James Cropper closes the loop on CupCycling technology

James Cropper, who have helped to develop technology to upcycle used coffee cups, can now recycle both the waste plastic as well as the paper from each disposable cup. The news comes as James Cropper bolsters its own sustainable credentials by reducing the amount of packing material used by the business.

Until now, the 5% of waste plastic that is removed from each cup was being used as a source for energy recovery in the production of recycled paper. However, working with partners, Cumbria Waste and New Horizon Plastics in North Wales, recycling the waste plastic into new plastic products has been made possible – the preferred end of life option based on Life Cycle Analysis – giving the entire cup a second life.

The plastic is made into pellets – the most common and efficient plastic recycling process – and then given a second life, most likely in commercial packaging and agricultural applications. Meanwhile, the high quality paper fibre from the cup is made Into new paper products and premium packaging. The latest technological advance means the Cumbrian papermaker has closed the loop on its CupCycling technology.

Rob Tilsley, Fibre Operations Group Leader, James Cropper, says, “Recognising value in the high quality fibre used to create paper cups, we were inspired to convert this enormous waste stream into a value stream instead, and now we’ve taken it even further. Working with our local waste management partner, Cumbria Waste, we have been relentlessly exploring sustainable opportunities where the cup plastic can be recycled or reused locally. Following extensive trials, New Horizon tested and approved the plastic waste, which is separated from cups during the CupCycling process, and it is now collected by Cumbria Waste and recycled by them in North Wales.  New Horizon Plastics, one of the best plastic reprocessing companies in the UK, has the capability to shred, wash and turn the cup’s waste plastic into pellet form. Processing around 155 tonnes of plastic every day, the clean plastic pellets eventually end up in a range of products such as bags and wraps to plastic gates, animal pens and grain stores.”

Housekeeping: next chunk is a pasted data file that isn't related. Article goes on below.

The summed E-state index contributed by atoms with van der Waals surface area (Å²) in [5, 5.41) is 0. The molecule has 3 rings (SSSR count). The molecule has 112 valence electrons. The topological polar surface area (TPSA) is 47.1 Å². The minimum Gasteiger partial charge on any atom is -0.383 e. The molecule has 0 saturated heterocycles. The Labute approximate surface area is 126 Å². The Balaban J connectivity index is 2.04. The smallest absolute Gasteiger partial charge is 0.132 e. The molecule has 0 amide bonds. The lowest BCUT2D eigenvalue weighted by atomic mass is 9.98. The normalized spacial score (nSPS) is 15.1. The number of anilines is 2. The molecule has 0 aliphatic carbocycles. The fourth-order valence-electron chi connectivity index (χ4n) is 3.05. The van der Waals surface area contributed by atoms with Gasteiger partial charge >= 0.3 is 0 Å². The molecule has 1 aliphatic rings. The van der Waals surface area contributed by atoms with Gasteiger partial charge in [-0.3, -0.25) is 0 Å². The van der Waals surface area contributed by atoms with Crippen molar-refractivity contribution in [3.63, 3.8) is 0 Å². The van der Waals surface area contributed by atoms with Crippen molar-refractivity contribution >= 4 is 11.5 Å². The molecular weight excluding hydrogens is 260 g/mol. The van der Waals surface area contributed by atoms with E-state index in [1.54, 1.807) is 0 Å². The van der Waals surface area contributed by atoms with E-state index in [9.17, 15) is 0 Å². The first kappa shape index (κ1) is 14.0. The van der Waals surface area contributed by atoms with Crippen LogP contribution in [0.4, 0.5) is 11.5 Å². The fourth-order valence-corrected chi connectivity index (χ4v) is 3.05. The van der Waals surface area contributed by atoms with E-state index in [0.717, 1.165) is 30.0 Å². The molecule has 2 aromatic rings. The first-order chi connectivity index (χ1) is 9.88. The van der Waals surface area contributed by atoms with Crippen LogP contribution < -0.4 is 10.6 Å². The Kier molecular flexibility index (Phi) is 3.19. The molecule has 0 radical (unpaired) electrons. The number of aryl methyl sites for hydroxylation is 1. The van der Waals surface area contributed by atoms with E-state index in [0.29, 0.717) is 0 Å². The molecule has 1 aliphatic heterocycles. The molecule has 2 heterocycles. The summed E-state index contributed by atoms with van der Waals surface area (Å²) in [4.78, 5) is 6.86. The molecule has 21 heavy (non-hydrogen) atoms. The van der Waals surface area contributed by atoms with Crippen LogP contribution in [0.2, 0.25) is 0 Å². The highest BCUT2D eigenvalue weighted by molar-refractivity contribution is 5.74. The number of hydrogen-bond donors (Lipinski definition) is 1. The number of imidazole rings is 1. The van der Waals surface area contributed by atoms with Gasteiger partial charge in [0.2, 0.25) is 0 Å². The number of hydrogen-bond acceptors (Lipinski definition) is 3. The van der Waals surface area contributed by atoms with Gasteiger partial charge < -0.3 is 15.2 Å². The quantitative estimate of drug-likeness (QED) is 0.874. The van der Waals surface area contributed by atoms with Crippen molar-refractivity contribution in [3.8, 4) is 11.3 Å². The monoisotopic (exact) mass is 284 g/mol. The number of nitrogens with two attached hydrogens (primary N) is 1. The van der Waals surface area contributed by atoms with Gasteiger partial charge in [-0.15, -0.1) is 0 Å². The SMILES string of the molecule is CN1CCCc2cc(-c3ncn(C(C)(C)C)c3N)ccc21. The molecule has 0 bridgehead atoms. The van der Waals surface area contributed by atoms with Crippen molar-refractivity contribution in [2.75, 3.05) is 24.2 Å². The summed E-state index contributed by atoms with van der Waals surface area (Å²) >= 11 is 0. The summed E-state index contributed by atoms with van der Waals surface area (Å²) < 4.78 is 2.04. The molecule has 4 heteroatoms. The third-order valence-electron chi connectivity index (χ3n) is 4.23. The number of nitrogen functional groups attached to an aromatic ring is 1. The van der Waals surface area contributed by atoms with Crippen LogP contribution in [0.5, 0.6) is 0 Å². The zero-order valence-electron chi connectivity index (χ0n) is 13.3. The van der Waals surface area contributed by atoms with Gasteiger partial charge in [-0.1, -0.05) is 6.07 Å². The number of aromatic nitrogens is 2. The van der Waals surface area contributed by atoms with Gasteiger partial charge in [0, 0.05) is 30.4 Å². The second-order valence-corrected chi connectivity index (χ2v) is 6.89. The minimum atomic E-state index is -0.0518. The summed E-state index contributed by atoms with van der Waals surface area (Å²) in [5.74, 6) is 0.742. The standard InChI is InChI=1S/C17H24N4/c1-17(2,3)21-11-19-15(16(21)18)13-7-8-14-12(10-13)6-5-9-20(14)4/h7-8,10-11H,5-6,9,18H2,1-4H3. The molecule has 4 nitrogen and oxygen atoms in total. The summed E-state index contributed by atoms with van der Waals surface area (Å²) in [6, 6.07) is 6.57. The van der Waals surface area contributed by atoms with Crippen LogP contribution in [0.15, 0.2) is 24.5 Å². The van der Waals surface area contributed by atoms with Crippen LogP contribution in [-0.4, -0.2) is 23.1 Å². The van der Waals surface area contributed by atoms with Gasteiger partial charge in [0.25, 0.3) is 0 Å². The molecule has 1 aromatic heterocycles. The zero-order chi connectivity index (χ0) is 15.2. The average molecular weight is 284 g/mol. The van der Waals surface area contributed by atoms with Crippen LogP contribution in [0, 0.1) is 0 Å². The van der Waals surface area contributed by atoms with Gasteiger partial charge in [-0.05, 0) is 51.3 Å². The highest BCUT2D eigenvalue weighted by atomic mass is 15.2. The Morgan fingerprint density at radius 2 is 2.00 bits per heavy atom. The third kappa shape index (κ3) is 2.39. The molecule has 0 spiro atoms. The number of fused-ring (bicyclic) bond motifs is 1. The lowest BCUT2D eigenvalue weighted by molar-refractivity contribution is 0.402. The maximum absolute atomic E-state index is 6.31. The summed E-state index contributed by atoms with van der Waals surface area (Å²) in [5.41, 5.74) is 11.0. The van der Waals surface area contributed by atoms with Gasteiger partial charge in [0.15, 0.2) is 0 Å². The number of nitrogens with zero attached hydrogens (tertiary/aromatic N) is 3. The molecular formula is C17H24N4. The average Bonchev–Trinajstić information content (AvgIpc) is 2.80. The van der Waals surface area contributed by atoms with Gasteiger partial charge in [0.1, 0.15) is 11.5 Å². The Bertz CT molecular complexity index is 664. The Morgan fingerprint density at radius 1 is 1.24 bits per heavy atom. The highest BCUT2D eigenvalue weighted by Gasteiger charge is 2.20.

The latest CupCycling development comes as the paper mill bolsters its already impressive sustainable capabilities with another development. James Cropper has commissioned new commercial packaging, that protects paper from moisture ingress during transport, with 30% recycled content. The new wrap has a high stretch percentage which has also enabled the papermaker to reduce the amount of protective plastic packaging it uses, by a third. The papermaker is already on its way to increase the recycled plastic content of the wrap to 50% – exceeding the 30% requirement set by the plastic tax which came into force in April 2022.

Tilsley continues, “This work is the result of some fantastic collaborations with partners that have helped us achieve our pledge to the Ellen MacArthur Global Commitment to work to accelerate the transition to a more effective circular economy. From the world’s first technology to upcycle used coffee cups to the industry leading incorporation of used jeans into fully recyclable paper for packaging – transforming waste into beautiful paper and packaging is at the heart of our fibre blending expertise. Our FibreBlend Upcycled Technology team is focused on perpetual sustainable fibre innovation, and these new developments further solidify our commitment to offer better.”

The news follows the delay of a mandatory paper cup takeback scheme by Defra, something the Foodservice Packaging Association believes could have a negative impact on the growth of retailer support and participation.

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